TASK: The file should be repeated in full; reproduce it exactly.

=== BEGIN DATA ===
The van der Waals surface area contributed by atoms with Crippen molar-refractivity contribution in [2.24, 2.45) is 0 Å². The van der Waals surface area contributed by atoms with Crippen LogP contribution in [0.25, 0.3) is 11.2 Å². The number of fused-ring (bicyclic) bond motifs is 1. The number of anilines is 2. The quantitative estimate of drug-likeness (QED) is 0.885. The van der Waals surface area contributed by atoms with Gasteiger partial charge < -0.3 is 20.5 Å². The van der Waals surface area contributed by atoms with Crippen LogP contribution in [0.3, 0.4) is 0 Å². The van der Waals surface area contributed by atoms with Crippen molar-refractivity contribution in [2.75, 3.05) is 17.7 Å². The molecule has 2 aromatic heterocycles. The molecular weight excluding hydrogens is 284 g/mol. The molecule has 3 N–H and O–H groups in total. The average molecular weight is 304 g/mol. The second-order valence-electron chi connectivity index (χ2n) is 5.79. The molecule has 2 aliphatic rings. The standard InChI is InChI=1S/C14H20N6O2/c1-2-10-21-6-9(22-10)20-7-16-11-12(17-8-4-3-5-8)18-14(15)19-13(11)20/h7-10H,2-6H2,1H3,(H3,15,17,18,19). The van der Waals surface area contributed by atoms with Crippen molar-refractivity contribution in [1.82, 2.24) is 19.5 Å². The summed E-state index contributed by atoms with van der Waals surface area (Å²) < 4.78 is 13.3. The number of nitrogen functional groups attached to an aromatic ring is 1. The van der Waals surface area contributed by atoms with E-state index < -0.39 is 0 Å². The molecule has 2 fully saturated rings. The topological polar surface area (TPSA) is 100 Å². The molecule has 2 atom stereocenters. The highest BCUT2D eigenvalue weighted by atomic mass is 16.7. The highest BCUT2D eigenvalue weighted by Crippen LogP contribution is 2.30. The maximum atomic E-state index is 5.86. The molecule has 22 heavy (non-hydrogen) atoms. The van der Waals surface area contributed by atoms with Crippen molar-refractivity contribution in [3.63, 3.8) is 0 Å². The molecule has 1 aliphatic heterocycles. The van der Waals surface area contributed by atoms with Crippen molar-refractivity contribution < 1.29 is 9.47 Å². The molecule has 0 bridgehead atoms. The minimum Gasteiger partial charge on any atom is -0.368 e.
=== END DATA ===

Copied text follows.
The van der Waals surface area contributed by atoms with Crippen molar-refractivity contribution in [2.24, 2.45) is 0 Å². The van der Waals surface area contributed by atoms with Crippen LogP contribution in [0.25, 0.3) is 11.2 Å². The number of fused-ring (bicyclic) bond motifs is 1. The number of anilines is 2. The quantitative estimate of drug-likeness (QED) is 0.885. The van der Waals surface area contributed by atoms with Gasteiger partial charge < -0.3 is 20.5 Å². The van der Waals surface area contributed by atoms with Crippen LogP contribution in [0.3, 0.4) is 0 Å². The van der Waals surface area contributed by atoms with Crippen molar-refractivity contribution in [2.75, 3.05) is 17.7 Å². The molecule has 2 aromatic heterocycles. The molecular weight excluding hydrogens is 284 g/mol. The molecule has 3 N–H and O–H groups in total. The average molecular weight is 304 g/mol. The second-order valence-electron chi connectivity index (χ2n) is 5.79. The molecule has 2 aliphatic rings. The standard InChI is InChI=1S/C14H20N6O2/c1-2-10-21-6-9(22-10)20-7-16-11-12(17-8-4-3-5-8)18-14(15)19-13(11)20/h7-10H,2-6H2,1H3,(H3,15,17,18,19). The van der Waals surface area contributed by atoms with Crippen molar-refractivity contribution in [1.82, 2.24) is 19.5 Å². The summed E-state index contributed by atoms with van der Waals surface area (Å²) < 4.78 is 13.3. The number of nitrogen functional groups attached to an aromatic ring is 1. The van der Waals surface area contributed by atoms with E-state index < -0.39 is 0 Å². The molecule has 2 fully saturated rings. The topological polar surface area (TPSA) is 100 Å². The molecule has 2 atom stereocenters. The highest BCUT2D eigenvalue weighted by atomic mass is 16.7. The highest BCUT2D eigenvalue weighted by Crippen LogP contribution is 2.30. The maximum atomic E-state index is 5.86. The molecule has 22 heavy (non-hydrogen) atoms. The van der Waals surface area contributed by atoms with Crippen molar-refractivity contribution in [3.63, 3.8) is 0 Å². The molecule has 1 aliphatic heterocycles. The van der Waals surface area contributed by atoms with Crippen molar-refractivity contribution < 1.29 is 9.47 Å². The molecule has 0 bridgehead atoms. The minimum Gasteiger partial charge on any atom is -0.368 e.